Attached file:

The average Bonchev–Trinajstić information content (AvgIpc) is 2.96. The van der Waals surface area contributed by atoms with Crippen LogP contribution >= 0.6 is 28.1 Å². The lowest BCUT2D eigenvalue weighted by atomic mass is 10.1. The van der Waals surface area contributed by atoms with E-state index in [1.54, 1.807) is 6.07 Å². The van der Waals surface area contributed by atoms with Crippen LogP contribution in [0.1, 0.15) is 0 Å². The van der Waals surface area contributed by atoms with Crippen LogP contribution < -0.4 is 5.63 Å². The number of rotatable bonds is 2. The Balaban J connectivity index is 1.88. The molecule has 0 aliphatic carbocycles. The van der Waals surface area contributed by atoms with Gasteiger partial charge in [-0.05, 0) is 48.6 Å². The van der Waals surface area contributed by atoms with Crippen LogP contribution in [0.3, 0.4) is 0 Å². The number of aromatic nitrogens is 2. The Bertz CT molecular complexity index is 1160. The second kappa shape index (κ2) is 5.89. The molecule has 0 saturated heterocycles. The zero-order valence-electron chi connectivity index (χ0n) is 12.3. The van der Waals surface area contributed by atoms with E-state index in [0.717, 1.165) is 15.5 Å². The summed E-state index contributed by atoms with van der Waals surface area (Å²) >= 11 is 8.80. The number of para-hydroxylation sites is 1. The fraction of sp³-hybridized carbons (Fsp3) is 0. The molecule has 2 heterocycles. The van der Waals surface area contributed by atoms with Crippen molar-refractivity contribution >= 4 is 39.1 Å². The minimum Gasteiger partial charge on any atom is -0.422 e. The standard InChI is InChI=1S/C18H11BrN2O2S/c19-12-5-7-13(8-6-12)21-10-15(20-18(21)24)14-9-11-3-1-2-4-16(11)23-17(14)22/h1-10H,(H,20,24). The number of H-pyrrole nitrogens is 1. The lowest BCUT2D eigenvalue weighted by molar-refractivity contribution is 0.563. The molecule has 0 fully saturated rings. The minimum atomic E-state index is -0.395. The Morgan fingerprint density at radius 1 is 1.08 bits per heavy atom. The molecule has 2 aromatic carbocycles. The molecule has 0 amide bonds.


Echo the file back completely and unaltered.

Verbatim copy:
The average Bonchev–Trinajstić information content (AvgIpc) is 2.96. The van der Waals surface area contributed by atoms with Crippen LogP contribution >= 0.6 is 28.1 Å². The lowest BCUT2D eigenvalue weighted by atomic mass is 10.1. The van der Waals surface area contributed by atoms with E-state index in [1.54, 1.807) is 6.07 Å². The van der Waals surface area contributed by atoms with Crippen LogP contribution in [0.1, 0.15) is 0 Å². The van der Waals surface area contributed by atoms with Crippen LogP contribution < -0.4 is 5.63 Å². The number of rotatable bonds is 2. The Balaban J connectivity index is 1.88. The molecule has 0 aliphatic carbocycles. The van der Waals surface area contributed by atoms with Gasteiger partial charge in [-0.05, 0) is 48.6 Å². The van der Waals surface area contributed by atoms with Crippen LogP contribution in [0.3, 0.4) is 0 Å². The number of aromatic nitrogens is 2. The Bertz CT molecular complexity index is 1160. The second kappa shape index (κ2) is 5.89. The molecule has 0 saturated heterocycles. The zero-order valence-electron chi connectivity index (χ0n) is 12.3. The van der Waals surface area contributed by atoms with E-state index in [0.717, 1.165) is 15.5 Å². The summed E-state index contributed by atoms with van der Waals surface area (Å²) >= 11 is 8.80. The number of para-hydroxylation sites is 1. The fraction of sp³-hybridized carbons (Fsp3) is 0. The molecule has 2 heterocycles. The van der Waals surface area contributed by atoms with Crippen molar-refractivity contribution >= 4 is 39.1 Å². The minimum Gasteiger partial charge on any atom is -0.422 e. The standard InChI is InChI=1S/C18H11BrN2O2S/c19-12-5-7-13(8-6-12)21-10-15(20-18(21)24)14-9-11-3-1-2-4-16(11)23-17(14)22/h1-10H,(H,20,24). The number of H-pyrrole nitrogens is 1. The lowest BCUT2D eigenvalue weighted by molar-refractivity contribution is 0.563. The molecule has 0 fully saturated rings. The minimum atomic E-state index is -0.395. The Morgan fingerprint density at radius 1 is 1.08 bits per heavy atom. The molecule has 2 aromatic carbocycles. The molecule has 0 amide bonds.